Silent Knights

In the blogosphere random observers quite independently latch on to a topic which quickly takes on a life of its own to become an issue. It is a common enough PR headache, but for an organisation, sticking that head in the sand is not an option. Sometimes, you need to be seen to be doing something to address it. A good and topical example is IPSO, the new independent press standards (complaints) organisation. It’s been operational as people’s champion for exactly three months TODAY. I say operational, but to the outside world there seems to be nothing happening. And so a few tweets remarking on the resounding inactivity, grow into little stream of online comment, and spontaneously IPSO gets dubbed ineffective, based on nothing but its own silence. Don’t take my word for it; glance at their website and twitter feed @IpsoNews. I count two tweets (about job vacancies) and a couple of press releases.


In his (November 9th) lecture to the SOCIETY OF EDITORS’, IPSO’s Chairman the urbane SIR ALAN MOSES, who incidentally got little coverage except in a paper which is not (as yet) signed up to IPSO,  said  “I am not frightened to speak to and argue with those who doubt the ability of IPSO to regulate. But words and expressions of intent are like beating the wind, something more, far more is needed.” Indeed, even a bit more would be an improvement. I am well aware that this wise man, with years of experience as one of our most senior judges, is not going for the showy trial, the big bang, knock media heads, fine ‘em, make ‘em bleed approach, but I do consider it time to kick the tyres and start the engine. Why give Hacked-Off and those so quick to dismiss IPSO as the lacky of Barons, more ammo they don’t deserve. I see Hacked-Off are now asking us crowdfunding folk to cough up for an anti IPSO cinema advert which I have no intention of doing and nor should you without a very clear understanding of what Hacked-Off actually stand for.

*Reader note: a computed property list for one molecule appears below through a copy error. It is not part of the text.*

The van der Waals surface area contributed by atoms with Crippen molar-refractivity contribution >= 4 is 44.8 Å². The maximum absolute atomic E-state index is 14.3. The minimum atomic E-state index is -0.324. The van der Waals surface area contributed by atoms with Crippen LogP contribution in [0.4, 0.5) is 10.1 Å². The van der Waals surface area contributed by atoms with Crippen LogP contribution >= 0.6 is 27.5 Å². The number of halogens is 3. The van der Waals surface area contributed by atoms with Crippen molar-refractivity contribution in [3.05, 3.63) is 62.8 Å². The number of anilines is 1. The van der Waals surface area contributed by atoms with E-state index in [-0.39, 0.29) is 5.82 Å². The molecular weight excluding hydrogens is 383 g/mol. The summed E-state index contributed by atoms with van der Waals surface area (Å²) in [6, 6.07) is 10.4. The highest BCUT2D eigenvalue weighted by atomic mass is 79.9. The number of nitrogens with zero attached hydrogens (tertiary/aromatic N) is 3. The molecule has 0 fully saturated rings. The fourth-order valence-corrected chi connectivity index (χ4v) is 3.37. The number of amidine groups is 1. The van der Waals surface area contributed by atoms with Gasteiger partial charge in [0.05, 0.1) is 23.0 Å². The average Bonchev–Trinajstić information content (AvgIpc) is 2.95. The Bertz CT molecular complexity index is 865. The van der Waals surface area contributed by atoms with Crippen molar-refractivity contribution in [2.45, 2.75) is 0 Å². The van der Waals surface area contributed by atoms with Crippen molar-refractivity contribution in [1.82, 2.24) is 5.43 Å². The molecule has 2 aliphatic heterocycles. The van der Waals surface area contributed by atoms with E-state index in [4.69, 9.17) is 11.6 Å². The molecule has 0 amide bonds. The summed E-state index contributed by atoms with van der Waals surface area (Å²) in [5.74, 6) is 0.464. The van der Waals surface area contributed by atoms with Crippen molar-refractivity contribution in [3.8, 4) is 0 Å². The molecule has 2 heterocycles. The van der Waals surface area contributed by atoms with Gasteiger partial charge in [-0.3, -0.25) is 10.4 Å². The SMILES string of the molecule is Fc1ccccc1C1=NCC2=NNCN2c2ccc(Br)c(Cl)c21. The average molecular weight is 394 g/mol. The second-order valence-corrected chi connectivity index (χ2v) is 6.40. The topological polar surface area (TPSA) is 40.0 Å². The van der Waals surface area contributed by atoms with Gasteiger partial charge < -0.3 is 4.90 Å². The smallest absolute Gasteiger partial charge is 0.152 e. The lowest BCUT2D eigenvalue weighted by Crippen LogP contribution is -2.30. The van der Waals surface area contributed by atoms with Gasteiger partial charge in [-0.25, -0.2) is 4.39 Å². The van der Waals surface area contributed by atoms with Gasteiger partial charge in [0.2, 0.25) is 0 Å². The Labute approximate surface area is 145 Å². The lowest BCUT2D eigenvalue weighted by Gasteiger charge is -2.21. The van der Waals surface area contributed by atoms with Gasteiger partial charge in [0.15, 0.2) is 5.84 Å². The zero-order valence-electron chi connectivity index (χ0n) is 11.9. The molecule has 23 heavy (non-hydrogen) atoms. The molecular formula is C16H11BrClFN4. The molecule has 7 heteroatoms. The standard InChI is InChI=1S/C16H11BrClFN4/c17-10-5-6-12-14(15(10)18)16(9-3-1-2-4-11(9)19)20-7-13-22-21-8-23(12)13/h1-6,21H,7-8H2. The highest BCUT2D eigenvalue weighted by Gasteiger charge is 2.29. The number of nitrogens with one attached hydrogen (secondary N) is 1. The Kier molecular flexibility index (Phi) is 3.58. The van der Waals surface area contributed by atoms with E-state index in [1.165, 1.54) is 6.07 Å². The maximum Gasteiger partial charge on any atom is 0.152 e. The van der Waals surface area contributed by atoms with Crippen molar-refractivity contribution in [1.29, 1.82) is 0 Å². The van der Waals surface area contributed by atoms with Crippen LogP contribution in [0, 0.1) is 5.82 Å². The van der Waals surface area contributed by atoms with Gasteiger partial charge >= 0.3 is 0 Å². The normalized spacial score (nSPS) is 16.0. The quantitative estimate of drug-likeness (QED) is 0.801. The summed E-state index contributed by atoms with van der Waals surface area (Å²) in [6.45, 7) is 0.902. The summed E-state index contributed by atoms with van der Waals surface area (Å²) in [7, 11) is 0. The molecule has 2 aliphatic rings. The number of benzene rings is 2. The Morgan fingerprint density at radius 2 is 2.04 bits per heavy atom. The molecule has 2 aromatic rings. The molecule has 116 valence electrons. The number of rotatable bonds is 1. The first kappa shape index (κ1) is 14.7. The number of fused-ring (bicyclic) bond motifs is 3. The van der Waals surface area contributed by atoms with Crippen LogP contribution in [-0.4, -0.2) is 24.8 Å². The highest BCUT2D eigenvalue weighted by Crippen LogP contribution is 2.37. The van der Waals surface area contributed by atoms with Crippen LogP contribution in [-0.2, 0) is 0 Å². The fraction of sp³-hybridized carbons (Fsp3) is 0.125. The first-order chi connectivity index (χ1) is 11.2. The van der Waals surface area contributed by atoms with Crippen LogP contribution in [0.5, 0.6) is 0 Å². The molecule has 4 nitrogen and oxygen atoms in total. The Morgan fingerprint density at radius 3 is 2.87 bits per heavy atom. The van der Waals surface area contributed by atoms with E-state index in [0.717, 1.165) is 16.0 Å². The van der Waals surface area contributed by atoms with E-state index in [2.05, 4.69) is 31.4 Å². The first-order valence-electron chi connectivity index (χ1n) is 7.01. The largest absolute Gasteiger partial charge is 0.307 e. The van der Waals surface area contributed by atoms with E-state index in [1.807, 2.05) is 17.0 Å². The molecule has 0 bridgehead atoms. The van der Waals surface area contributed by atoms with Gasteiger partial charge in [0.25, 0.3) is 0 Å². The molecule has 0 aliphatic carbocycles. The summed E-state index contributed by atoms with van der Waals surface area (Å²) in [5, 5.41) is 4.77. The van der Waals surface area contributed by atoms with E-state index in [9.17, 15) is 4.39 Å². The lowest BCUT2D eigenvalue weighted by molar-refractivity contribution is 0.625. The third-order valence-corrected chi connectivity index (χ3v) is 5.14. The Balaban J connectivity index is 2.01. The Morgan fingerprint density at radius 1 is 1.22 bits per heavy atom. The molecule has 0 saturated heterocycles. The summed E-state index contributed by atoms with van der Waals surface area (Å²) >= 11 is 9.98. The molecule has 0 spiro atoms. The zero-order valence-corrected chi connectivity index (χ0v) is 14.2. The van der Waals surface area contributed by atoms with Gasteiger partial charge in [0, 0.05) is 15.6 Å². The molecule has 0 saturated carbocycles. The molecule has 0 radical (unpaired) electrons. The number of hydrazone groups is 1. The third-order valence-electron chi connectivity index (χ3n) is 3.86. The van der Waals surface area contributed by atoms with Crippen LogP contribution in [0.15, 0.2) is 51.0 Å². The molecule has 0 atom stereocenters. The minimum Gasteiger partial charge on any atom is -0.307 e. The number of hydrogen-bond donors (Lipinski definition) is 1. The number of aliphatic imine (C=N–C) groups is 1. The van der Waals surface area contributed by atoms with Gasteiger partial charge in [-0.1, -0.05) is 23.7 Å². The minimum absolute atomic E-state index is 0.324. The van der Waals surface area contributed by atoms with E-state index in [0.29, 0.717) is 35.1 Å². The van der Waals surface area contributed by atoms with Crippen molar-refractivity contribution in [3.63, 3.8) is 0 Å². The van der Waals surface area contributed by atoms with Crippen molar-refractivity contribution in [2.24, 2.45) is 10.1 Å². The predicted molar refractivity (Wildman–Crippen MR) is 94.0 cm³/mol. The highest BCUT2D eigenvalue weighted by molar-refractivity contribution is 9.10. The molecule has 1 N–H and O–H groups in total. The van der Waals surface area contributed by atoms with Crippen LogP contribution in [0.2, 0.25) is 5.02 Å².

But IPSO, the fact is there is constabulary duty to be done, to be done.

About JS

John Stonborough FCIPR specialises in media relations, providing an authoritative and discreet advocacy to corporate and private clients world-wide. He specialises in handling the hostile media and media regulation. He is known for observing "An interview is no time for an original thought." He is the great-nephew of the philosopher Ludwig Wittgenstein. His working career began as a London policeman and then as a reporter for the Daily Mail, BBC Radio 4, Thames Television and Channel 4 TV. From 2001 to 2004 he was The Media Advisor to the House of Commons Commission. He is a Fellow of the Chartered Institute of Public Relations. He is married and lives in London, England.
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